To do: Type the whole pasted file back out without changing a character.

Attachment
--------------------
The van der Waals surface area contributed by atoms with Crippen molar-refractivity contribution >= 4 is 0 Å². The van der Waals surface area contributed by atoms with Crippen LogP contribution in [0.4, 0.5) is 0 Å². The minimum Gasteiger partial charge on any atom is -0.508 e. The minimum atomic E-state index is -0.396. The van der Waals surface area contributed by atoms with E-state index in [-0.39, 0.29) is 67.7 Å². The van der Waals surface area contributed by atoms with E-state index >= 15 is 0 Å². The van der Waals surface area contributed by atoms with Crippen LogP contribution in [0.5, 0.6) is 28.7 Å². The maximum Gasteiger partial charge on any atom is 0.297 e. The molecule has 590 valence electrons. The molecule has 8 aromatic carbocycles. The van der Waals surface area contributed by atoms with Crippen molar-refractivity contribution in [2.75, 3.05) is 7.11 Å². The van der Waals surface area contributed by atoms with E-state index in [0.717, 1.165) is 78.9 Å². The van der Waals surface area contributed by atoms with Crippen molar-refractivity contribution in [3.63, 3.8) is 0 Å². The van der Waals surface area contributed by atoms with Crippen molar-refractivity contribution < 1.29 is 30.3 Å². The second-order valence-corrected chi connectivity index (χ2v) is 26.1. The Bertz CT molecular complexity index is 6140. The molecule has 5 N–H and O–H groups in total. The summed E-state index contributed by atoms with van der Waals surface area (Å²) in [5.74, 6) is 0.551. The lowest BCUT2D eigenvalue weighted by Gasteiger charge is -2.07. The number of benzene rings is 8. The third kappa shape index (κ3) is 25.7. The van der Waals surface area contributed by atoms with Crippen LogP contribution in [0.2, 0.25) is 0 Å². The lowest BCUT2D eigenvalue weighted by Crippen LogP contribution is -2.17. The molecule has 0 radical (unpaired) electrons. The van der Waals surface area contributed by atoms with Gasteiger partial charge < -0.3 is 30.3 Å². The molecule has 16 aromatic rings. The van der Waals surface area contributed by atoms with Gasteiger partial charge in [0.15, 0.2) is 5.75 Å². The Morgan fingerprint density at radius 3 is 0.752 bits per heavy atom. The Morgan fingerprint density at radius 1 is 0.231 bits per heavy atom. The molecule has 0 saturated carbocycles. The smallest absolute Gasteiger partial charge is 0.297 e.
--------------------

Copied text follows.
The van der Waals surface area contributed by atoms with Crippen molar-refractivity contribution >= 4 is 0 Å². The van der Waals surface area contributed by atoms with Crippen LogP contribution in [0.4, 0.5) is 0 Å². The minimum Gasteiger partial charge on any atom is -0.508 e. The minimum atomic E-state index is -0.396. The van der Waals surface area contributed by atoms with E-state index in [-0.39, 0.29) is 67.7 Å². The van der Waals surface area contributed by atoms with E-state index >= 15 is 0 Å². The van der Waals surface area contributed by atoms with Crippen LogP contribution in [0.5, 0.6) is 28.7 Å². The maximum Gasteiger partial charge on any atom is 0.297 e. The molecule has 590 valence electrons. The molecule has 8 aromatic carbocycles. The van der Waals surface area contributed by atoms with Crippen molar-refractivity contribution in [2.75, 3.05) is 7.11 Å². The van der Waals surface area contributed by atoms with E-state index in [0.717, 1.165) is 78.9 Å². The van der Waals surface area contributed by atoms with Crippen molar-refractivity contribution in [3.63, 3.8) is 0 Å². The van der Waals surface area contributed by atoms with Crippen molar-refractivity contribution < 1.29 is 30.3 Å². The second-order valence-corrected chi connectivity index (χ2v) is 26.1. The Bertz CT molecular complexity index is 6140. The molecule has 5 N–H and O–H groups in total. The summed E-state index contributed by atoms with van der Waals surface area (Å²) in [5.74, 6) is 0.551. The lowest BCUT2D eigenvalue weighted by Gasteiger charge is -2.07. The number of benzene rings is 8. The third kappa shape index (κ3) is 25.7. The van der Waals surface area contributed by atoms with Crippen LogP contribution in [0.2, 0.25) is 0 Å². The lowest BCUT2D eigenvalue weighted by Crippen LogP contribution is -2.17. The molecule has 0 radical (unpaired) electrons. The van der Waals surface area contributed by atoms with Gasteiger partial charge < -0.3 is 30.3 Å². The molecule has 16 aromatic rings. The van der Waals surface area contributed by atoms with Gasteiger partial charge in [0.15, 0.2) is 5.75 Å². The Morgan fingerprint density at radius 3 is 0.752 bits per heavy atom. The Morgan fingerprint density at radius 1 is 0.231 bits per heavy atom. The molecule has 0 saturated carbocycles. The smallest absolute Gasteiger partial charge is 0.297 e.